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Flipboard Upgrade Boosts Speed, Integrates Social Search and Instagram


Flipboard, the popular news aggregator/browser app, just got a significant makeover that boosts speed and includes Instagram support and a clever social search. Let the news-browser wars begin.

Just the other day we covered the launch of Zite, a smart news-browser app for the iPad that personalizes the news content it delivers to you based on your habits. It was a shot across the bow of Flipboard, which is among the leading news browsing apps on the iPad. Now Flipboard's revealed a suite of tweaks and polishes, bug-fixes, and speed-boosts that make the app much more powerful.

Leading the changes is an Instagram feature that uses Instagram's services' new API hooks, and brings all of the shared stream of photos coming from Instagram's many users—presented as a touchscreen-friendly digital photo album, and including all the usual like, comment and share features. Instagram notes it's the "first fully functional" implementation of its services on the iPad, perfectly timed to coincide with the arrival of the iPad 2, whose twin cameras will certainly boost Instagram's success.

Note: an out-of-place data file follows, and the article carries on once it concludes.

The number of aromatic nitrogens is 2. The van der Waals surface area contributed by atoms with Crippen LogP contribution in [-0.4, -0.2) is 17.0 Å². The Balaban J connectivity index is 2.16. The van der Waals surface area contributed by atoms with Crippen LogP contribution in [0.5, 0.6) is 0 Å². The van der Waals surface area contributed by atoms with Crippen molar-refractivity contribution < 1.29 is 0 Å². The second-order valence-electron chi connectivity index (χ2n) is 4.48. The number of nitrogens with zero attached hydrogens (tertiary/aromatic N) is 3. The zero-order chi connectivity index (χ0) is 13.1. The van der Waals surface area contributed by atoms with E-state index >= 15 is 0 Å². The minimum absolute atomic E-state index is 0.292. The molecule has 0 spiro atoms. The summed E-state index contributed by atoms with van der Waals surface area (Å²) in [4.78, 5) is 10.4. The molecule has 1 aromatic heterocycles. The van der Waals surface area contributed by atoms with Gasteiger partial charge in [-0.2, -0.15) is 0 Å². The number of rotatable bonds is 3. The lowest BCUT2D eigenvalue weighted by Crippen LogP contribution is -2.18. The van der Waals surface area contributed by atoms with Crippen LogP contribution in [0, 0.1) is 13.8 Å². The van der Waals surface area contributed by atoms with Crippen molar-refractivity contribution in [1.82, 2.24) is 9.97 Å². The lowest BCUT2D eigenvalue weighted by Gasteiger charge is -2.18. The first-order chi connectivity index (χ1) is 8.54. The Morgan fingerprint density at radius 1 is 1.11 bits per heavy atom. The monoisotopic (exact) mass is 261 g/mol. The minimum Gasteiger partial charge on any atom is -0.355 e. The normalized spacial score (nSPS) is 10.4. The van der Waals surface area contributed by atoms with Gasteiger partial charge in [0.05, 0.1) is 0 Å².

Highlighting the fact Flipboard draws much of its news feeds from social networks, the app is now better at connecting you to the data you're searching for—Flipboard says it's the "first to offer search across social networks." The system scans through Flickr, Instagram, Facebook's publicly accessible feeds, and Twitter; it also includes support for hashtag searches.

The updated Flipboard is slicker and has new official content partners—including Wired. Is this a radical makeover? Not necessarily. The social search feature is welcome, and underlines that Flipboard is a news-centric app that has crowdsourced news at its core. It reminds you that it's supposed to be a dynamic entity, unlike some other news browsers that are more static (think traditional news portals, like The New York Times app). Including Instagram is a clever move that adds in a more "entertainment" feeling to Flipboard—meaning you could use it for work as well as play, and the company even describes it as being "more of everything in one place." It's not adaptively personalized like Zite is, but since it offers more feeds, you now have more options to deliberately personalize the Flipboard feeds yourself.

Both these developing apps remind us that there's a growing alternative to reading the news via traditional online portals—including AOL's and Yahoo's.

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